Congressman Austin Scott

Representing the 8th District of Georgia

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Rep. Austin Scott Statement on Coronavirus Stimulus Package

March 27, 2020
Press Release

WASHINGTON, DC – Congressman Austin Scott (GA-08) released the below statement upon the House of Representatives today passing the CARES Act (H.R. 748), which was amended by the U.S. Senate earlier this week:

“The House just passed a coronavirus stimulus package, and it is now on its way to President Trump’s desk to be signed into law. While this certainly isn’t a perfect bill and there are many things I would have liked to have seen changed, this package will provide critical resources to health care facilities, businesses, and American families during this public health emergency,” said Rep. Austin Scott. “My offices will continue to work with state and local officials to ensure our state has the resources we need. America is the greatest country in the world and the best prepared to handle a crisis like this, and we will get through this by working together.”

Key components of the legislation include the following:

Agriculture: $9.5B to the Agriculture Secretary to “prevent, prepare for, and respond to coronavirus by providing support for agricultural producers including producers of specialty crops, producers that supply local food systems, including farmers markets, restaurants, and schools, and livestock producers, including dairy producers.”

Businesses: The bill establishes a fully refundable tax credit for businesses of all size that are closed or distressed to help them keep workers on the payroll. The goal is to get those employees hired back or put on paid furlough to make sure they have jobs to return. The credit covers up to 50 percent of payroll on the first $10,000 of compensation, including health benefits, for each employee. For employers with more than 100 full-time employees, the credit is for wages paid to employees when they are not providing services because of the coronavirus. Eligible employers with 100 or fewer full-time employees could use the deduction even if they aren't closed.

Food Assistance: $15.81B for Supplemental Nutrition Assistant Program (SNAP) contingency fund, $8.8 billion to give schools more flexibility to provide meals for students, and $450M for the Emergency Food Assistance Program (TEFAP).

Hospitals and Community Health Centers: $100 billion for hospitals responding to the coronavirus and $1.32 billion in immediate additional funding for community centers that provide health care services.

Individual Recovery Rebates: All U.S. residents with adjusted gross income up to $75,000 ($150,000 married), who are not a dependent of another taxpayer and have a work eligible social security number, are eligible for a $1,200 ($2,400 married) rebate. In addition, they are eligible for an additional $500 per child. This is true even for those who have no income, as well as those whose income comes entirely from non-taxable means-tested benefit programs, such as SSI benefits. For the vast majority of Americans, no action on their part will be required in order to receive a rebate check as IRS will use a taxpayer’s 2019 tax return, if filed, or in the alternative their 2018 return. This includes many low-income individuals who file a tax return in order to take advantage of the refundable Earned Income Tax Credit and Child Tax Credit. The rebate amount is reduced by $5 for each $100 that a taxpayer’s income exceeds the phase-out threshold. The amount is completely phased-out for single filers with incomes exceeding $99,000, $146,500 for head of household filers with one child, and $198,000 for joint filers with no children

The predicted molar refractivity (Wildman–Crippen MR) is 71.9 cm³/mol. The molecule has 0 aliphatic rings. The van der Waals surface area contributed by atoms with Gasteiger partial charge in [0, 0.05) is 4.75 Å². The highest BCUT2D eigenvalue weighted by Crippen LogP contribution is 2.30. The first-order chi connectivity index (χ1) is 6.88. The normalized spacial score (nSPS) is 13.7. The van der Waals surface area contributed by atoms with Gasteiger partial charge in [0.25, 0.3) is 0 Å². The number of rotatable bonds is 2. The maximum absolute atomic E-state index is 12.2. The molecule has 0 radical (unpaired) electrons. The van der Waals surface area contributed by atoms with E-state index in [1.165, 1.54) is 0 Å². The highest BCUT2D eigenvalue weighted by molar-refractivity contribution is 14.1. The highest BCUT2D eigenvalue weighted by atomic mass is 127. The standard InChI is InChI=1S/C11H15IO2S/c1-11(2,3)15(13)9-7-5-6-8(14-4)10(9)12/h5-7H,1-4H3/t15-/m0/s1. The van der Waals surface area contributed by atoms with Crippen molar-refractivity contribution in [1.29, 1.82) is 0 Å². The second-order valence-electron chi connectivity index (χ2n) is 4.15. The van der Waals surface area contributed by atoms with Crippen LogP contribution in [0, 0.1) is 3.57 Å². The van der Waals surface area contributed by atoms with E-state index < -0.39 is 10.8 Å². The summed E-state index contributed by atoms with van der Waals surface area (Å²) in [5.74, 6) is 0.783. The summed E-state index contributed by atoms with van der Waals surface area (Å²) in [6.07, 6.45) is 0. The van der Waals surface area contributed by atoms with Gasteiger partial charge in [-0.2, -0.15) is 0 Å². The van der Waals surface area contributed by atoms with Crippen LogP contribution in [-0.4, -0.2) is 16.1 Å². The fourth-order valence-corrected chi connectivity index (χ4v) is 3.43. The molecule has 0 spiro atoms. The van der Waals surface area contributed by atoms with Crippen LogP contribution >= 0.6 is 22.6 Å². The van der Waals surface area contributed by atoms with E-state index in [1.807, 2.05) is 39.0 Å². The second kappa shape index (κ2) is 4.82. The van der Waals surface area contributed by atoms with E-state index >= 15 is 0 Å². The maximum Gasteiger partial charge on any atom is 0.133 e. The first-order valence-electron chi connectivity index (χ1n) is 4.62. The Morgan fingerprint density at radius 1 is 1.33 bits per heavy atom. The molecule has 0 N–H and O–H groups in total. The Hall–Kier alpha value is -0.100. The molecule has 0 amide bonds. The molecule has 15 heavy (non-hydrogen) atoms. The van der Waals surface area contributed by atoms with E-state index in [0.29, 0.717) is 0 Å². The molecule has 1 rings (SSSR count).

Insurance Coverage: The bill requires all private insurance plans to cover COVID-19 treatments and vaccine and makes all coronavirus tests free.

Medical Equipment: $16 billion to the Strategic National Stockpile to increase availability of equipment, including ventilators and masks.

Rural Businesses: $20.5M to the Business and Industry Loan Guarantee program to provide guarantees to loans made by private lenders to rural businesses, similar to SBA loans for rural communities.

Small Businesses: $10 billion for grants of up to $10,000 to provide emergency funds for small businesses to cover immediate operating costs and $350 billion for the SBA to provide loans of up to $10 million per business. Any portion of that loan used to maintain payroll, keep workers on the books or pay for rent, mortgage and existing debt could be forgiven, provided workers stay employed through the end of June.

Temporary Student Loan Relief: All loan and interest payments would be deferred through Sept. 30 without penalty to the borrower for all federally owned student loans.

Vaccines and tests: $11 billion for diagnostics, treatments and vaccines and $80 million for the Food and Drug Administration (FDA) to prioritize and expedite approval of new drugs.

 

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